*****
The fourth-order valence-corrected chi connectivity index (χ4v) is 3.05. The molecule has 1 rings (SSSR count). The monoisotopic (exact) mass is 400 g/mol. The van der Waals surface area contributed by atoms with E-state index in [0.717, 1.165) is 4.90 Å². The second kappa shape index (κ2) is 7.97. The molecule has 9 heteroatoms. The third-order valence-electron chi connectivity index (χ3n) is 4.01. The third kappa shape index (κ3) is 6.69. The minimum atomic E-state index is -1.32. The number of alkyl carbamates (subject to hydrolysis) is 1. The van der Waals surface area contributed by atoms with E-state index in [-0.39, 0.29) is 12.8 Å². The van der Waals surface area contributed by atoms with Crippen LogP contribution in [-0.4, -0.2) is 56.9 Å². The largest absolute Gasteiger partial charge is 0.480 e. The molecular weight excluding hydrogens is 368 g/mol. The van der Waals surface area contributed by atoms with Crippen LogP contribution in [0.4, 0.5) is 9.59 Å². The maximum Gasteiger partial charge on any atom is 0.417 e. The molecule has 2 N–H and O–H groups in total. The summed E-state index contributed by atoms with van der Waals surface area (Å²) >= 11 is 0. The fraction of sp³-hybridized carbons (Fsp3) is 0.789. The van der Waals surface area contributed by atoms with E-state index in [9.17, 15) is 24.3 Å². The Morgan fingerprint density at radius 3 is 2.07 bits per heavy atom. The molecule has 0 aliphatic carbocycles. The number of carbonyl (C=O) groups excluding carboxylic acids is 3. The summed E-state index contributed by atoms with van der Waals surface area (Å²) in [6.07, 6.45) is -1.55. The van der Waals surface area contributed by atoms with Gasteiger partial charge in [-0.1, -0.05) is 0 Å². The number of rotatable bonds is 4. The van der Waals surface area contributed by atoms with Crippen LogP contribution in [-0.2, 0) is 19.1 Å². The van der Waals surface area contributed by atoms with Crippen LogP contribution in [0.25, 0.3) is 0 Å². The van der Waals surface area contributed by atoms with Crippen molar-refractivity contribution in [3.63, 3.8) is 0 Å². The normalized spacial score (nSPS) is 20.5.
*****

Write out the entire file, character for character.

The fourth-order valence-corrected chi connectivity index (χ4v) is 3.05. The molecule has 1 rings (SSSR count). The monoisotopic (exact) mass is 400 g/mol. The van der Waals surface area contributed by atoms with E-state index in [0.717, 1.165) is 4.90 Å². The second kappa shape index (κ2) is 7.97. The molecule has 9 heteroatoms. The third-order valence-electron chi connectivity index (χ3n) is 4.01. The third kappa shape index (κ3) is 6.69. The minimum atomic E-state index is -1.32. The number of alkyl carbamates (subject to hydrolysis) is 1. The van der Waals surface area contributed by atoms with E-state index in [-0.39, 0.29) is 12.8 Å². The van der Waals surface area contributed by atoms with Crippen LogP contribution in [-0.4, -0.2) is 56.9 Å². The largest absolute Gasteiger partial charge is 0.480 e. The molecular weight excluding hydrogens is 368 g/mol. The van der Waals surface area contributed by atoms with Crippen LogP contribution in [0.4, 0.5) is 9.59 Å². The maximum Gasteiger partial charge on any atom is 0.417 e. The molecule has 2 N–H and O–H groups in total. The summed E-state index contributed by atoms with van der Waals surface area (Å²) >= 11 is 0. The fraction of sp³-hybridized carbons (Fsp3) is 0.789. The van der Waals surface area contributed by atoms with E-state index in [9.17, 15) is 24.3 Å². The Morgan fingerprint density at radius 3 is 2.07 bits per heavy atom. The molecule has 0 aliphatic carbocycles. The number of carbonyl (C=O) groups excluding carboxylic acids is 3. The summed E-state index contributed by atoms with van der Waals surface area (Å²) in [6.07, 6.45) is -1.55. The van der Waals surface area contributed by atoms with Gasteiger partial charge in [-0.1, -0.05) is 0 Å². The number of rotatable bonds is 4. The van der Waals surface area contributed by atoms with Crippen LogP contribution in [-0.2, 0) is 19.1 Å². The van der Waals surface area contributed by atoms with Crippen LogP contribution in [0.25, 0.3) is 0 Å². The van der Waals surface area contributed by atoms with Crippen molar-refractivity contribution in [3.63, 3.8) is 0 Å². The normalized spacial score (nSPS) is 20.5.